So if I start to follow a traditional Jewish calendar, it means the rest of the family has to, too. I think Poppy is coming up in a little while... maybe I'll ask him again what he thinks.
Meantime, 38 years later, we're still following as much of Jewish Law as we can, but based pretty much what's in the Torah. And so today, I'm fasting. When you can't eat, it's an interesting thing. I'm not a big breakfast eater anyhow so I don't miss breakfast but the coffee thing... that's kinda hard. It's 3:20P now, and so far no headache but I feel the lack of caffeine creeping in around the edges of my brain. I'm also in the slighty "giddy" phase, and I'm definitely hungry but I can deal. It doesn't start to get really bad until about 6PM. But the family (sans Ma) will be here so I'll be occupied...
The Sun is a light eater anyhow. I usually have to fight him to eat anything substantial, so he's been sort of keeping up. Jewish law doesn't expect or even permit kids younger than 10 (I think) to fast, but I did that young, and I challenged him to see how long he could go. The result is that I actually have to offer him snacks. He's had a glass of Silk, a glass of apple juice with seltzer, an apple with peanutbutter, a little container of pineapple bits and a container of applesauce. (It was interesting to spread the peanutbutter on the apple... couldn't lick my fingers.)
BigBear is currently sitting in Kennedy Airport, about to depart on her China Adventure. She said her plane was delayed two hours already (bad weather in Beijing) but her Tai Chi folks will be with her. The Professor, along with the girls and PerpetualMotion, took her to the airport. The Diva was full of herself until they had to leave "Nana" at the gate, at which point she clung and cried and had to be pried off. I myself told her yesterday that I'm not really happy about 15 days without her. She said "You told me to go!" and I did... and I'm happy she's going but still... BigBear had very mixed feelings about going, especially when she found out her departure day was today, but she ended up taking it as a sign that she should go. She did her fast yesterday, because we figured it couldn't be good to be on a plane for 13 hours and travel through however many timezones and not eat.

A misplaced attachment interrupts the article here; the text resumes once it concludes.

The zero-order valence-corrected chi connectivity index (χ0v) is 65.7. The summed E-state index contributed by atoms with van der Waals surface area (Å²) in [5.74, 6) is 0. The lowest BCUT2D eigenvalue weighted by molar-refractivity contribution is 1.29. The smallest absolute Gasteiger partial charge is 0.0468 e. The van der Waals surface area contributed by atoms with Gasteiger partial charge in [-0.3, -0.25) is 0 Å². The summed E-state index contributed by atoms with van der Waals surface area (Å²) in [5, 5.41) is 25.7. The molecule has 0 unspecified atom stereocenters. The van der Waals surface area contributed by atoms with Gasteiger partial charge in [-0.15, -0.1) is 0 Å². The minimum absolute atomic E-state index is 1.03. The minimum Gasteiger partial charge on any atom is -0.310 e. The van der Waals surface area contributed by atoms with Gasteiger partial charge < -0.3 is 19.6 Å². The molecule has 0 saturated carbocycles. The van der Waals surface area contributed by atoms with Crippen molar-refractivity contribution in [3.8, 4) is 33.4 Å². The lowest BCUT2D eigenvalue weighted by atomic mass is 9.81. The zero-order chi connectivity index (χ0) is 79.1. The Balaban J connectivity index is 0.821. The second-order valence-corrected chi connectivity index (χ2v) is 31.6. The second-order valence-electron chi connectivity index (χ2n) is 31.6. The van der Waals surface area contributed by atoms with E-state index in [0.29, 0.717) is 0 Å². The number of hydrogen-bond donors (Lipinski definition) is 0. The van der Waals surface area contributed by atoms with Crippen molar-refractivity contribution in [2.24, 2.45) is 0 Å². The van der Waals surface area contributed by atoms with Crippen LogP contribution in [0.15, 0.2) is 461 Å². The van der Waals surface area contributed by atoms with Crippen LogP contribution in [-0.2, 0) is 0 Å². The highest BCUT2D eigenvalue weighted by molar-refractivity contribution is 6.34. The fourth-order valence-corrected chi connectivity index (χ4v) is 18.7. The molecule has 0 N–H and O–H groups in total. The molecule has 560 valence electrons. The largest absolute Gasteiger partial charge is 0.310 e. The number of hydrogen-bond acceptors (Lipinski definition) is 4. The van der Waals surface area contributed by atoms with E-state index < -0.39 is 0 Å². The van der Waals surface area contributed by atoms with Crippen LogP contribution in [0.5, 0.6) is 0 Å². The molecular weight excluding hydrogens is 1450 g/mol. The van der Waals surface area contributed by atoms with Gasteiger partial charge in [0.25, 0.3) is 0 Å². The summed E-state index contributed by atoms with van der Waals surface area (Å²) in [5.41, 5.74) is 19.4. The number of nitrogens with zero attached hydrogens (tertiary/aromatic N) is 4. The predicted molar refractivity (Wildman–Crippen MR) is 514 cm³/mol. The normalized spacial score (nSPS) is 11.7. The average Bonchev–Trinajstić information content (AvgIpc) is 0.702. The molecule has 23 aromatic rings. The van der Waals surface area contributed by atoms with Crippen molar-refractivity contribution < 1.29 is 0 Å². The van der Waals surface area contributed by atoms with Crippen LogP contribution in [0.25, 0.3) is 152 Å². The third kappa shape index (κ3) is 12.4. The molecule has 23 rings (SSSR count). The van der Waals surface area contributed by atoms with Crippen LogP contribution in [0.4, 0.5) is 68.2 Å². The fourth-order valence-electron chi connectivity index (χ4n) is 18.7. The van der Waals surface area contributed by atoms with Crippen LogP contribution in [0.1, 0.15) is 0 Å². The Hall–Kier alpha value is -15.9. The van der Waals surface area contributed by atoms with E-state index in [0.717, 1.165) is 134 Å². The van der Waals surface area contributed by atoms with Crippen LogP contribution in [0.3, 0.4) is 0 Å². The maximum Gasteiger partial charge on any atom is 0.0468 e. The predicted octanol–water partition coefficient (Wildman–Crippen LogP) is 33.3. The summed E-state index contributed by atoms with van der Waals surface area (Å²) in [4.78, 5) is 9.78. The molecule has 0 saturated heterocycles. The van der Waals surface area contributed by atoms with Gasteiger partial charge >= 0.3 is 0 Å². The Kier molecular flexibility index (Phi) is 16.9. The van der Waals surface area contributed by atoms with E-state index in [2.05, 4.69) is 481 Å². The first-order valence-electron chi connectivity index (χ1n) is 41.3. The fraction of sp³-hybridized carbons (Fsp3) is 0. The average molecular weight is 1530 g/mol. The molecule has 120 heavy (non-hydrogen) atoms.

Which in a round about way, brings me back to one of the very many things I contemplate, whenever I debate myself on officially converting. There is a fluidity to practicing a faith this way, a better chance of it being between yourself and God, when you're not part of a temple or a church, because of all the other people in that temple or church. To my mind, ultimately, religion comes down to an interpretation of certain ideas. The basic ideas, no matter what you believe in, is that there is a Power higher than yourself. And that you should respect that Power, because it has the ability to crush you. Or lift you up. That you should live your life to the best of your ability, and that there are certain rules of conduct you should follow in order to do that.
All the other things; the reward for living well--heaven/riches/a good life, the punishment for not living to the best of your ability--death/hell/poverty, really all of that depends on which religion you choose. What you call the Higher Power, whether (S)He is Omnipotent or not, whether there are several Gods or not... all of that is really subject to interpretation, because two people can read the same passage and come up with very different ideas. One might take things literally. The other may have a more scientific approach; another may be metaphysical.
For me, today is the day to contemplate those things I can do to make myself a better person. To acknowledge the things I've done that don't comply with "living life to the best of my ability". To acknowledge that even though I profess to be a Godly person, and have promised to live my life according to the standards set in the Old Testament or Torah, that I sometimes "skate" by. The biggies... like violating food laws or respecting my elders, I did pretty well with this year. I wasn't so great about keeping strict Sabbaths like I did when I was a kid. I need to spend more time explaining to my kid why I believe the things I do; why I believe in God. I could be more generous.
But I'll have to contemplate later, as the folks are here and my peace has to be expanded to include them....